ICDs: Shared decision-making still elusive

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Implantable cardioverter-defibrillators (ICDs) help to prevent sudden cardiac death but they cannot cure underlying heart problems and are associated with a diminished quality of life. Yet, physicians tend to downplay these aspects when discussing ICD recommendations with patients.

A study that analyzed physician communication about ICDs was published online Feb. 18 in JAMA: Internal Medicine, with an accompanying commentary that bemoaned physicians’ failure to provide complete information to patients who are candidates for ICD implantation and questioned whether the decision to implant is driven more by guidelines than patient-centered considerations.  

Paul J. Hauptman, MD, assistant dean of clinical and translational research at the St. Louis University School of Medicine in Missouri, and colleagues examined physician communication about ICDs in two ways: they conducted focus groups of ICD patients to assess their conversations with physicians prior to the implantation of the device, and they assigned standardized patients to have conversations with physicians about the devices. These conversations were observed and videotaped.

The researchers conducted eight focus groups at several U.S. locations, screening participants to ensure that each came from a different cardiology practice and that none had experienced a cardiac death event prior to device implantation. A total of 41 ICD recipients participated; the median age was 61.4 years old and 21 were female.

A large majority (80 percent) of the patients did not recall discussing procedural or long-term complications with their doctors prior to device implantation.  The researchers reported that some patients seemed unaware that the devices may malfunction, while half (49 percent) had undergone two or more device procedures (upgrades, revisions and generator replacement). Twenty percent had undergone procedures due to recalls or advisories.

The patients reported very little discussion of quality of life issues related to the ICD, even though many of the recipients reported that the device had a strong adverse impact on their quality of life, specifically related to their willingness to travel, perceived social stigma and body image concerns.

When asked to rate the quantity and quality of the information they received about their ICD prior to implantation on a scale of 1-10, with 1 being “not at all informed” and 10 being “all the information I needed and wanted,” the mean rating was 5.7. “There was near unanimity that they learned more about ICD risks and benefits after implantation than before implantation,” Hauptman et al wrote.

The standardized patients were portrayed by trained individuals representing a 61-year-old white man with ischemic heart disease and a 31-year-old black woman with post-partum cardiomyopathy, persistent ventricular dysfunction and recent hospitalization for heart failure. Eleven cardiologists who were primary decision-makers for ICD placement in at least 10 patients per year interviewed each of the standardized patients to discuss ICD implantation. There was no researcher in the room during the interviews but the sessions were observed and videotaped.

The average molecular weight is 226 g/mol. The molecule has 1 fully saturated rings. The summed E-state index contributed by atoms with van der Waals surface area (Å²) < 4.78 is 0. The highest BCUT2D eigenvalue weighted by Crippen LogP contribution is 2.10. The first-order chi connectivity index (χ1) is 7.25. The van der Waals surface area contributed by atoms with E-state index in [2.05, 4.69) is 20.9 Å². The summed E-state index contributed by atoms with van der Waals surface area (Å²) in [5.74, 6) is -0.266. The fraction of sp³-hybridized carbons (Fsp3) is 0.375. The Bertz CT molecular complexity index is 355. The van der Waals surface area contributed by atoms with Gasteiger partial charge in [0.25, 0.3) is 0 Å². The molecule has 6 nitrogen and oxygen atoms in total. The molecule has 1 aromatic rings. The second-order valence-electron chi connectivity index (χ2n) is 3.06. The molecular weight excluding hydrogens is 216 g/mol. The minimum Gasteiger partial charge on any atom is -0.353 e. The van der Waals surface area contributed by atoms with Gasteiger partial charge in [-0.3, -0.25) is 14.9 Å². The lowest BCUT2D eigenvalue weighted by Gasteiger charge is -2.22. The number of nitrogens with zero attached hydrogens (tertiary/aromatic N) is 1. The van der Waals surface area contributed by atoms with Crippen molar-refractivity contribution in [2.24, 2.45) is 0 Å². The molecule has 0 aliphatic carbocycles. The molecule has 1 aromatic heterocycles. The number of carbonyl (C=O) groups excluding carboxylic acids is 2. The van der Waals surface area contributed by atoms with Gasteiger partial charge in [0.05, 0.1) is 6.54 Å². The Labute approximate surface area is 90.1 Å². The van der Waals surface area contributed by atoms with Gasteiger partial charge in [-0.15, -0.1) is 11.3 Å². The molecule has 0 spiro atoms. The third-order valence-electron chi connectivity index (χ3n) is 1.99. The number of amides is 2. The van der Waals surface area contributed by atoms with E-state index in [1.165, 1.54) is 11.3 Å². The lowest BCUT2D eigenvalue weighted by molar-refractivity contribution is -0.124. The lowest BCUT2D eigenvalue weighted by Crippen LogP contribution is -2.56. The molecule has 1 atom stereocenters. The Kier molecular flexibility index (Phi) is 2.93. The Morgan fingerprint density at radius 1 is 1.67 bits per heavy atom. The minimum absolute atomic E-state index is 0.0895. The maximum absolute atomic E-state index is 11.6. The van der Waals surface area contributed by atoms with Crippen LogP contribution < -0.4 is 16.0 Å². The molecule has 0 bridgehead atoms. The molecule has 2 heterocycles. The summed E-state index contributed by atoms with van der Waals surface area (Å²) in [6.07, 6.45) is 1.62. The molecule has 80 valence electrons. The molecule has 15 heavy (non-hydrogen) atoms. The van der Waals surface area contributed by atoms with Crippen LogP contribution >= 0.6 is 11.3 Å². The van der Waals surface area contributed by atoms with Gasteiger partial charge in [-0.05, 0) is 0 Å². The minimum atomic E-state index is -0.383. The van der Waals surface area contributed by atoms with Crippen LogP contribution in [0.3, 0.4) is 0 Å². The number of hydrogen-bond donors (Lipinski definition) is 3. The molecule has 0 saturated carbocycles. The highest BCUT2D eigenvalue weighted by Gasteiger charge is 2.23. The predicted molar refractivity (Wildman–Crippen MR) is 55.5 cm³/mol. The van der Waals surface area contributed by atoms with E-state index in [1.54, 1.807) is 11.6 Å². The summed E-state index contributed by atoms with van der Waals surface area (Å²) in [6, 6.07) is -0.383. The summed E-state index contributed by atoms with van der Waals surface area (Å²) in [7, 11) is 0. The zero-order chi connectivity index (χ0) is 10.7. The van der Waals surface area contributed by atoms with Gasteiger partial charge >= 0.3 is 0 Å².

The interviews lasted for an average of 23.5 minutes. In general, the focus was on procedure-related issues rather than post-procedure expectations. The most common quality of life issue discussed was the need for special security procedures at airports and limitations on magnetic resonance imaging. The researchers reported that quality of life concerns were minimized in 14 of 22 interviews.

Deactivation of the device at end of life was discussed in only one interview, the possible need for generator replacement was mentioned in 10 interviews, and the possibility of device defect or recall was discussed in six interviews. The possibility of inappropriate shock was discussed in 15 interviews.

In an accompanying commentary, Grace A. Lin, MD, MAS, assistant professor of medicine at the Phillip R. Lee Institute for Health Studies in San Francisco, and Daniel D. Matlock, MD, MPH, of the division of general internal medicine at the University of Colorado School of Medicine in Denver, described the findings of Hauptman et al as “important and sobering.”   

They pointed out that ICD implantation can lead to inappropriate shocks, depression, anxiety and post-traumatic stress disorder. Given those risks, “clinical practice guidelines suggest a decision-making process that not only considers the clinical evidence base, life expectancy, co-morbid conditions and procedural risks but also a patient’s preferences.”

However, patients cannot determine their preferences without accurate and complete information about the device. Lin and Matlock asserted that physician/patient “[c]onversations seemed to be geared more toward satisfying informed consent requirements and convincing the patient to undergo the surgical procedure,” than allowing the patient to fully consider options and preferences.

Noting that many physicians believe they are acting in the best interests of patients by recommending an ICD to those who are guidelines-eligible, Lin and Matlock called that approach “paternalistic.” They recommended that future guidelines not only call for shared decision-making, but also “provide ways of measuring physician success at engaging patients in high-quality decision-making processes and reward physicians for doing so.” In addition, they suggested greater use of decision aids, payment reform to reward shared decision-making and legislation that creates and supports a culture of shared decision-making.